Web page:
We are pleased to announce that we will be reopening for face to face appointments from the 1st of July. Like all businesses, we have had to navigate and make changes in response to Covid-19, but we are excited to welcome you back. If you are suffering from pain, please get in touch. Our remote service also remains open.




Many headache sufferers have seen their GP, a neurologist or other specialists and have had numerous medical investigations, including an MRI or CT scan, which have detected no abnormalities. This may be because scans do not show what happens when joints and soft tissue are moving.

There are over 300 types of headache. These include tension headache, cervicogenic headache, migraines and cluster headaches. Many have very similar symptoms.

Pain that is experienced in the head or face and originates from the joints or soft tissue in the neck is known as a cervicogenic headache. The nerves from this area in the spine have a direct link with the part of the brain that is associated with headaches.

Cervicogenic headaches may occur as a direct result following trauma, such as post road traffic accident, a fall onto the neck or shoulder or a direct compression onto the top of the head.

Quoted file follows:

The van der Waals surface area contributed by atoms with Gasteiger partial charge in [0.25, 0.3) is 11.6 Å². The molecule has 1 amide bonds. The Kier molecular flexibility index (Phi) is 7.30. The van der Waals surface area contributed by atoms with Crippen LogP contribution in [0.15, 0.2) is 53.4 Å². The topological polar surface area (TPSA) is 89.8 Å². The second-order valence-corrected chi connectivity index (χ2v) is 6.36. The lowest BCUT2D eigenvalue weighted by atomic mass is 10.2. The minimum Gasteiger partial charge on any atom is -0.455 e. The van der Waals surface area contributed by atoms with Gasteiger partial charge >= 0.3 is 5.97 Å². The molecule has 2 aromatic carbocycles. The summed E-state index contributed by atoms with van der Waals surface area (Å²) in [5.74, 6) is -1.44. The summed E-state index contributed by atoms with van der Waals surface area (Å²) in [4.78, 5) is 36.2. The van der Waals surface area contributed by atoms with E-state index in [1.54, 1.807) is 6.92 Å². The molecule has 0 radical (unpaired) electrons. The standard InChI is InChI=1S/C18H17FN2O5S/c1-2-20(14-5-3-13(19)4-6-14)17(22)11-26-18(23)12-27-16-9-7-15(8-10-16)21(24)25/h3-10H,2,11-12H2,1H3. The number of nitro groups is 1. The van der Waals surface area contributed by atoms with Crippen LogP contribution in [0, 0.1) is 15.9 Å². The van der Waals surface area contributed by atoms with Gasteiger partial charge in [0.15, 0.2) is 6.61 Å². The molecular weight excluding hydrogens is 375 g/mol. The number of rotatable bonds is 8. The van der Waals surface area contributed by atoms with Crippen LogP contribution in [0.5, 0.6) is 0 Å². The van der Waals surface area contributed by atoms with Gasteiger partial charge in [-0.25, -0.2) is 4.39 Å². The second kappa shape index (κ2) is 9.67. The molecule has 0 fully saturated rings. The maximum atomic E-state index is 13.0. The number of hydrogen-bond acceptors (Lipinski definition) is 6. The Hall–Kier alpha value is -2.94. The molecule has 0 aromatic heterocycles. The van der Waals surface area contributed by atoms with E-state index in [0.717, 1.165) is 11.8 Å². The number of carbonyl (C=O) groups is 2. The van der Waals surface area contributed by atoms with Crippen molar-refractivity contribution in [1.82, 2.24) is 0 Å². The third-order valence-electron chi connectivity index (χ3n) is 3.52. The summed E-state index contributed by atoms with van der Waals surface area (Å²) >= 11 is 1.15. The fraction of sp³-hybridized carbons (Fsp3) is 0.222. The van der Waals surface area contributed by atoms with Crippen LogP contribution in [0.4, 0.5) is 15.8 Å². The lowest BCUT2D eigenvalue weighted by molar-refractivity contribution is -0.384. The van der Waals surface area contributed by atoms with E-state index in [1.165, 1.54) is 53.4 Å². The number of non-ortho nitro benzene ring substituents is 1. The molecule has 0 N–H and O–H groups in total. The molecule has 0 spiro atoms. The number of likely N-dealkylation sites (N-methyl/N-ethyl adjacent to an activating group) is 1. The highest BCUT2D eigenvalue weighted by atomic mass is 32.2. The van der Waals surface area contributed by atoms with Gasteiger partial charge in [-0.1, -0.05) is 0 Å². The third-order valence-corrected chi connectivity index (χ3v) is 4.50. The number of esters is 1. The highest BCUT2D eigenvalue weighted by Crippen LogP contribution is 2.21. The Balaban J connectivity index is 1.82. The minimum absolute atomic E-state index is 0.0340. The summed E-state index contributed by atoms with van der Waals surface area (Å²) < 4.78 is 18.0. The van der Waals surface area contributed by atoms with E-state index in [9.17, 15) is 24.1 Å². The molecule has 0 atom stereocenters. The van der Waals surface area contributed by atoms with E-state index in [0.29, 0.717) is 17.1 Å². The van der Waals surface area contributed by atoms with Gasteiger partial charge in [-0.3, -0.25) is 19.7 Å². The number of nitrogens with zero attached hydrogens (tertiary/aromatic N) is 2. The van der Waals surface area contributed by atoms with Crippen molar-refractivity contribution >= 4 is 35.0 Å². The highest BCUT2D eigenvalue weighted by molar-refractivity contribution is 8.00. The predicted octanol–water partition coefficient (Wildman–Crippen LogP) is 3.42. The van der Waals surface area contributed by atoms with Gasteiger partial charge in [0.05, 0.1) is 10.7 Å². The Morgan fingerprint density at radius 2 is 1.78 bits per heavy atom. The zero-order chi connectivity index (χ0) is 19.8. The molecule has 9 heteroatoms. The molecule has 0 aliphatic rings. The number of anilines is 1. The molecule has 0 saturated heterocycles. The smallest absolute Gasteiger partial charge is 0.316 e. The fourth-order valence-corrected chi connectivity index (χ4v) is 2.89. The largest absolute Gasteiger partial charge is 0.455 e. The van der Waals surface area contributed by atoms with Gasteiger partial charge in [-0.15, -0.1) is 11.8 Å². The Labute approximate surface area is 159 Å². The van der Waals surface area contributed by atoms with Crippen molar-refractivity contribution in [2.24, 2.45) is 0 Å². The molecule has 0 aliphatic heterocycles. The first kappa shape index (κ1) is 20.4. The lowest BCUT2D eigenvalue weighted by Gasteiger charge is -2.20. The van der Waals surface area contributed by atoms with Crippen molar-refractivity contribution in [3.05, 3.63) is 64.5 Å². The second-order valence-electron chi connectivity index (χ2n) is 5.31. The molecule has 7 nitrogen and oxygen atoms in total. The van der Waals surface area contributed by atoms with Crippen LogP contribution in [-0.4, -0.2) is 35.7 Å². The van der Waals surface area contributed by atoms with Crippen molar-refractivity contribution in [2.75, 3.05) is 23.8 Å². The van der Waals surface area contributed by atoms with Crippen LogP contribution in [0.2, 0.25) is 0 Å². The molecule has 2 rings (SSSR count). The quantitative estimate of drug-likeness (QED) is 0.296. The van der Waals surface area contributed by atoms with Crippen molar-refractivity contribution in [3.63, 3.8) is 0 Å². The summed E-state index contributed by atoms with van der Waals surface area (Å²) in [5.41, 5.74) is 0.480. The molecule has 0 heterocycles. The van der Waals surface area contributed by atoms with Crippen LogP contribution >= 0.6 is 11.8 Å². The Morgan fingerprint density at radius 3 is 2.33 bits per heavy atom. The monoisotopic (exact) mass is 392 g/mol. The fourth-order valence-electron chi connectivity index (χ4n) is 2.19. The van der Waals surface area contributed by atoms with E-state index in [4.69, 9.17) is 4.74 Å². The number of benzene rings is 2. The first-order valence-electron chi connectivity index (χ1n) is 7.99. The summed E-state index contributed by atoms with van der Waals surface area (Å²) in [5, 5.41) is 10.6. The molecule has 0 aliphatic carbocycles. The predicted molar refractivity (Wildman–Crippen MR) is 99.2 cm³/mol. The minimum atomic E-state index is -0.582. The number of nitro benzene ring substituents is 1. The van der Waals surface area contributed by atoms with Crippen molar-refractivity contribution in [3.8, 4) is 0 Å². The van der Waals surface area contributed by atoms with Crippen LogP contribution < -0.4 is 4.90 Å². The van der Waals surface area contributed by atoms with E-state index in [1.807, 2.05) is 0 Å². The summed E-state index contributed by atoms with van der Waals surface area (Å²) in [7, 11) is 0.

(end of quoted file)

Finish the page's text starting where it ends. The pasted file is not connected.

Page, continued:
They may also be a result of poor working and or sleeping postures and repetitive or sustained activities such as cycling, racquet sports or holding a heavy bag on one shoulder.
Stress, age and degenerative conditions are also contributing factors.

Cervicogenic headaches may respond to physiotherapy treatment often with very effective results. Physiotherapists have the necessary manual therapy skills to assess and treat these joint and soft tissue problems.


1) Normally accompanied by posterior head / neck pain which may radiate to the temples, eyes or eyebrows.

2) Ache of moderate intensity.

3) Normally associated with sustained neck postures (work position), tension or neck pain and movement.

4) Often wake up with a headache but may worsen throughout the day.

5) Often a frequent prolonged history of headaches.

6) Normally pain is unilateral, (one side), but can be bilateral, (both sides).

7) Pain may coincide with the menstrual cycle in females.

8) Dizziness, nausea, light headedness, inability to concentrate and visual disturbances are commonly mentioned.

The aims of physiotherapy are to identify the source of the pain thus enabling effective treatment.

Following a detailed assessment we would be able to determine whether any structures in your neck are referring pain into your head and or face. If this were the case then manual therapy treatment in the form of passive mobilisation to the joints combined with soft tissue work would be performed.

Identifying and addressing any influencing factors such as posture correction and ergonomic assessment would also be discussed.

20th November, 2019

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